By Mark J. Donovan
French drain installation is one of the easiest things you can do to prevent water from entering your home’s basement or crawl space. However, frequently contractors and homeowners neglect to install them when building homes or additions on to homes. The cost of installing a French drain is minimal, as it only requires some perforated PVC piping and ¾ inch crushed stone. French Drains should always be installed around foundations.
A French drain takes advantage of gravity and aids in helping ground water seek lower levels away from your home’s foundation.
A French drain is basically a network of crushed stone and plastic piping that encircles the home or home addition and channels water away from the foundation.
After the home’s footing and foundation walls have been constructed and sealed, several inches of crushed stone should be poured around the outside of the foundation wall near the base of the footings. The crushed stone should be poured such that a natural swale is created towards the lowest expected finished grade around the foundation and abutting yard. This will help aid in the direction of water away from the home.
A small trench should then be extended out into the yard, from this lowest finished grade location at the foundation so that water will continue to drain away from the foundation. The trench should be approximately 1 foot wide and should extend deep enough to enable water to continue to drain from the foundation. The trench should extended outward from this point in the foundation to a distance that the drain reaches the natural ground surface. This will enable the ground water around the foundation water to be effectively channeled out to the surface some extended distance away from the home.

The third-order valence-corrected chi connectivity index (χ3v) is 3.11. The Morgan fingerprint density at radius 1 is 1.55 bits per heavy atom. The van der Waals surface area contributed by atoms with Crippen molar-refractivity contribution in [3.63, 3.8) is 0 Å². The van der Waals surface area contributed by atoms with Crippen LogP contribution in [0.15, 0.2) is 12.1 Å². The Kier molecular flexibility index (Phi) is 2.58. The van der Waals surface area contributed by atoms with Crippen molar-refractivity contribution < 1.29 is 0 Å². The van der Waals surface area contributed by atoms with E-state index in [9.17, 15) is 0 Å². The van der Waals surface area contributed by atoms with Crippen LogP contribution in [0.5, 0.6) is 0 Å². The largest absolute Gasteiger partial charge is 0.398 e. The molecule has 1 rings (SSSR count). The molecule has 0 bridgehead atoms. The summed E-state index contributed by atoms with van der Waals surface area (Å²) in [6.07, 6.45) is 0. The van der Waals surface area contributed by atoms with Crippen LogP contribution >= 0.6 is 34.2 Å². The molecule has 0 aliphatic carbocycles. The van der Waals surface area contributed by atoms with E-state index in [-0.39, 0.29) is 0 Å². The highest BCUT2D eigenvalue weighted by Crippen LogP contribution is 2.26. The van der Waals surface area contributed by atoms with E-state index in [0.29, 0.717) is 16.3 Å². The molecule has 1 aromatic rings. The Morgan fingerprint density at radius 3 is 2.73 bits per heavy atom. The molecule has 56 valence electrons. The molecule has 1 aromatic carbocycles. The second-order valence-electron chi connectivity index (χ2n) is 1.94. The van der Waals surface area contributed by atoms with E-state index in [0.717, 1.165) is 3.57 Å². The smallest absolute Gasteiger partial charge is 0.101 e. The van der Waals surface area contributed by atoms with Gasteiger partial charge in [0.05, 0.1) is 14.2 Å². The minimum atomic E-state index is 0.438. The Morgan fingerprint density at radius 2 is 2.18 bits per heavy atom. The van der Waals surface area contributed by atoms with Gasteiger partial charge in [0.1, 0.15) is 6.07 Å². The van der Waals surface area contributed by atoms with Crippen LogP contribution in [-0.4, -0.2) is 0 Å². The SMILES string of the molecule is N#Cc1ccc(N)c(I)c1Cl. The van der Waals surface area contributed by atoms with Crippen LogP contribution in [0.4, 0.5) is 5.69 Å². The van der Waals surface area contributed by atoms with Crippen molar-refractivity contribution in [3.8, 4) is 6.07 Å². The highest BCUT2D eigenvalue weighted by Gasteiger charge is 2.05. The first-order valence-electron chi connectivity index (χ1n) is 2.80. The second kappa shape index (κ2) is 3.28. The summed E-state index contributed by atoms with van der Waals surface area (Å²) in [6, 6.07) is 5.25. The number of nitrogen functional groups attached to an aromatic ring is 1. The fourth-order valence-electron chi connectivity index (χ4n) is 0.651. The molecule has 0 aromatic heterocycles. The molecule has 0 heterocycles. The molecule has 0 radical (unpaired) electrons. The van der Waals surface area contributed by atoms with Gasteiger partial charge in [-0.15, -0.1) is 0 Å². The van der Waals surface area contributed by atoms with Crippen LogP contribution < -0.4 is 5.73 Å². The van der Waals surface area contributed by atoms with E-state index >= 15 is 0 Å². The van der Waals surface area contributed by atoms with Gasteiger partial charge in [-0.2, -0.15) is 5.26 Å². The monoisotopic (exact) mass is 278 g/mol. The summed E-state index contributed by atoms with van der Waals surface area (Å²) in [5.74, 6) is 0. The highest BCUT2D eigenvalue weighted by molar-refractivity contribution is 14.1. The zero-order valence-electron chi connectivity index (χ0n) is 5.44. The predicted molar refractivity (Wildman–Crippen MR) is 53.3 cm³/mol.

Perforated 4 inch PVC, or similar plastic pipe, should then be placed and connected together on top of the crushed stone with the holes facing downward. It is important for the holes to face downward as water tables build from the bottoms up.
The PVC pipes should be connected such that they funnel water towards the trench and then connect, if necessary with a T-connector, to a straight section of PVC pipe that extends the length of the trench.
With the piping installed, the pipe should be covered with an additional 1-2 feet of crushed stone, less as you work your way out towards the end of the trench.
The foundation can then be backfilled, and 2-4 inches of topsoil can then be installed on top for growing grass.
French drain installations are also common for channeling water from other locations in a yard. Typically they are used in applications where water coming off of a hill would normally drain into a back or side yard. By installing a French drain, the water can be “short circuited” from entering the back or side yard.
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Wednesday, January 03, 2007
By Mark J. Donovan
Posted by TheBuilder at 1:29 PM